Editors Message (CPG Market Review July 2021)

When writing my message for the last CPG® Market Review about the new record for a gold coin of any nation, which was set by the Brasher Doubloon at more than $9 million, little did I know that mere months later I would be writing about another record, this time an all-time one.

by Patrick Ian Perez l Published on July 8, 2021

When writing my message for the last CPG® Market Review about the new record for a gold coin of any nation, which was set by the Brasher Doubloon at more than $9 million, little did I know that mere months later I would be writing about another record, this time an all-time one. At $18,872,250, the unique-in-private-hands 1933 Saint-Gaudens is now the most expensive coin ever sold. The seller, Stuart Weitzman, could not have had better timing. The rare coin market, especially for rarities, has been white hot, and while it is unknown whether this was the seller’s motivation or the date of the sale was predetermined, it worked out well to say the least. As I wrote three months ago, the current market conditions can make the decision to part with one’s collection enticing. Along these same lines, the upcoming FUN convention in July and the World’s Fair of Money in August will be important events for dealers to once again buy from each other en masse. The lack of inventory in the market is well-known, but what is interesting is that dealers are having a hard time sourcing even inexpensive coins. More than a few dealers have mentioned the lack of availability of $500 and cheaper items. It is more than likely that this will be alleviated to some extent with the opening of national coin shows as the public brings coins to sell, aware at least that the precious metals markets are up. Speaking of precious metals, collectors are having to pay record-high premiums for modern bullion coins, from silver to platinum. The wholesale demand as proven to this point to be insatiable, driving premiums ever higher. In the past, as the spot price moves higher the premiums generally tighten, but this has not been the case the first six months of this year. These higher premiums imply a broader base of buyers. Now that the inflation talk has spread to the mainstream, I expect this to continue. While it is usually true that once something becomes mainstream means that ship has sailed, more people will be entering the bullion market, and as first-time buyers they will potentially be unaware of the higher premiums they are paying in a historical context. It is a strong possibility this will sustain demand for the final six months of the year.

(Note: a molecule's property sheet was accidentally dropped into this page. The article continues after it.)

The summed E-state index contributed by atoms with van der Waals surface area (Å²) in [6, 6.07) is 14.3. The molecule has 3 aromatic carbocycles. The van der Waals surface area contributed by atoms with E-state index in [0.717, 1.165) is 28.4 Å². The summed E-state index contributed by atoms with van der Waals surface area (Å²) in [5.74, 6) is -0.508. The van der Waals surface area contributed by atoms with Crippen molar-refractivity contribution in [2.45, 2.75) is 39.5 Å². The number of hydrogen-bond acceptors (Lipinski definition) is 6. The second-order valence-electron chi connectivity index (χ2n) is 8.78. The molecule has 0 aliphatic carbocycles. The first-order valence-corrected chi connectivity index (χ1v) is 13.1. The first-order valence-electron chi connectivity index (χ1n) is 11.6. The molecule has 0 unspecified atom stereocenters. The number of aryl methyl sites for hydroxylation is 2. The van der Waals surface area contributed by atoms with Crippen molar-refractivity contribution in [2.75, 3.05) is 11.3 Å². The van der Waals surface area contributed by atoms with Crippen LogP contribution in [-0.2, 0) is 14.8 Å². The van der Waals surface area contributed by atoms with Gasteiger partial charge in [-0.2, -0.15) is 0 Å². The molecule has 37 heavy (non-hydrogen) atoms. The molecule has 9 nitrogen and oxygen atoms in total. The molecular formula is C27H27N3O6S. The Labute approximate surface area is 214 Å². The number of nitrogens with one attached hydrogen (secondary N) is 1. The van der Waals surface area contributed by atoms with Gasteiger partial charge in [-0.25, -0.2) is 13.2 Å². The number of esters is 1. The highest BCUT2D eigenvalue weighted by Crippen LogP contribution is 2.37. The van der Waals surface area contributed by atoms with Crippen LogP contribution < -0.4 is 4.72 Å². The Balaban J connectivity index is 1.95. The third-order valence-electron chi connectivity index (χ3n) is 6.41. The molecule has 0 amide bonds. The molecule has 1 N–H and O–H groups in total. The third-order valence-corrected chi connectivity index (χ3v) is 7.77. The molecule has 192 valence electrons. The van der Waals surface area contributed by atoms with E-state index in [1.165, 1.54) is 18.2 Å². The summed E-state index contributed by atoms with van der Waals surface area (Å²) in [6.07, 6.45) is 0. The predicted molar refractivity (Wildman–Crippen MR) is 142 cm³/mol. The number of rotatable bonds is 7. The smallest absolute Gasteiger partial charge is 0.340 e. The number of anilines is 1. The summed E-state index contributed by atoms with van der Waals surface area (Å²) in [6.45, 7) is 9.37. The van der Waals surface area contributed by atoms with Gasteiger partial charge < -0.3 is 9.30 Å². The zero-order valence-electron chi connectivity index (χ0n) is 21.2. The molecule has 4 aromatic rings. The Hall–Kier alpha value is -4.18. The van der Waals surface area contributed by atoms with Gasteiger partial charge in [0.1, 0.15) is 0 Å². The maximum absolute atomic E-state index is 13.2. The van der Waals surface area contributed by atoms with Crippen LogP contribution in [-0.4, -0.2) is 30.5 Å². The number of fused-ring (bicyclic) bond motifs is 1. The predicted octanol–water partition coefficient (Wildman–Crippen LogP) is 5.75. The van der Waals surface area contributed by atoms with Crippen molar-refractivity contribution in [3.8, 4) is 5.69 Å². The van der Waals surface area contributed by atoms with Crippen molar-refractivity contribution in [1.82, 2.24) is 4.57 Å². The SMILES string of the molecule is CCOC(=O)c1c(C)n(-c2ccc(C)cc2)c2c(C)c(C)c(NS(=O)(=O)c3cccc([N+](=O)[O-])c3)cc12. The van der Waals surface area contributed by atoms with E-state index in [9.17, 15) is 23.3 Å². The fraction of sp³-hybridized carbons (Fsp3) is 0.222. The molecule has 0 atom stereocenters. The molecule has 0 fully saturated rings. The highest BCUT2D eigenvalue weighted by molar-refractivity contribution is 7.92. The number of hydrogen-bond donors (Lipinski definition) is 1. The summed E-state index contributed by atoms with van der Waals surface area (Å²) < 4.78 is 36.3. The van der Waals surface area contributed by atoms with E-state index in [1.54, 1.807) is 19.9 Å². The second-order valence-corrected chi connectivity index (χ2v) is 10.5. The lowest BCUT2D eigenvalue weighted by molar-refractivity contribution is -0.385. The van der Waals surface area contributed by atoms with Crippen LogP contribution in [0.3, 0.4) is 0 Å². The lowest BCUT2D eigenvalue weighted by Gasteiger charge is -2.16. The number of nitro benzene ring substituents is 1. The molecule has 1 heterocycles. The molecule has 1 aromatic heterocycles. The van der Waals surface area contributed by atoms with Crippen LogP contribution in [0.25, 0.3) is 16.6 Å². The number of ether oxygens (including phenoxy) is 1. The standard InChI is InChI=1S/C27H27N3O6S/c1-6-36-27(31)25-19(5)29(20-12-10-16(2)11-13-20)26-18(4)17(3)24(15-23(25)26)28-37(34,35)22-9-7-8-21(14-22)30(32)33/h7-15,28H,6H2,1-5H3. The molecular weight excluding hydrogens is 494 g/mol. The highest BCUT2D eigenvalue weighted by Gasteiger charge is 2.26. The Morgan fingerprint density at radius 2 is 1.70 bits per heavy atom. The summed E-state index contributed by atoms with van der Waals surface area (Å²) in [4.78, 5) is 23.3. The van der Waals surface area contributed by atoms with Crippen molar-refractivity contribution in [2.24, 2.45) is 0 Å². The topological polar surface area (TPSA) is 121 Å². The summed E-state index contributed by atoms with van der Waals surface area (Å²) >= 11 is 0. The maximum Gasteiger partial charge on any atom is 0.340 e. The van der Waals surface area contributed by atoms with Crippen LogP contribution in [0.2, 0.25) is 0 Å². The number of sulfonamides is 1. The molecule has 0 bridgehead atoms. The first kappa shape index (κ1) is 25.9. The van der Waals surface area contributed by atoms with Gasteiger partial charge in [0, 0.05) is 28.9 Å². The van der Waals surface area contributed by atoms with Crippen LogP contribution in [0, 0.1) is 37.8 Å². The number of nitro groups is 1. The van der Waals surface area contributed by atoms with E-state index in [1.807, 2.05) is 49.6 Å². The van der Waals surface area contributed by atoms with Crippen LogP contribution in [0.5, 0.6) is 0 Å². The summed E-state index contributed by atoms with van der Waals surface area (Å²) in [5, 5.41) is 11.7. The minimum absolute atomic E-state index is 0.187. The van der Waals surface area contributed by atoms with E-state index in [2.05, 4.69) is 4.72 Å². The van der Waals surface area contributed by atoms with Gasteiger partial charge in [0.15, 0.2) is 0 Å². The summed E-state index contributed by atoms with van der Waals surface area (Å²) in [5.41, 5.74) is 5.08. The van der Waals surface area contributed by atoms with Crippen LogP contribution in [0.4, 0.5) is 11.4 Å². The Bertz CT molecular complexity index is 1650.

The most important update to this issue of the CPG® is the addition of green up p and red down q arrows to indicate price movement as compared to the previous issue. Numerous readers requested this addition so we are happy to make it available. While it seems as something simple on paper, it took a good amount of programming because our system is setup to show price movement in the Monthly Greysheet, which is published every thirty days. With the CPG® being published quarterly it took another set of code to compare the prices to what they were three months ago. Going forward, the arrows will assist collectors to evaluate market movement and see which coin series have been updated. We have also added these price movement arrows to the CAC Rare Coin Market Review, which will appear in the next issue.

Sincerely,

greysheet newsPatrick Ian Perez,
CDN Editor

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Author: Patrick Ian Perez

Patrick Ian Perez image Patrick Ian Perez began as a full time numismatist in June of 2008. For six years he owned and operated a retail brick and mortar coin shop in southern California. He joined the Coin Dealer Newsletter in August of 2014 and was promoted to Editor in June 2015. In addition to United States coins, his numismatic interests include world paper money, world coins with an emphasis on Mexico and Germany, and numismatic literature. Patrick has been also published in the Journal of the International Bank Note Society (IBNS).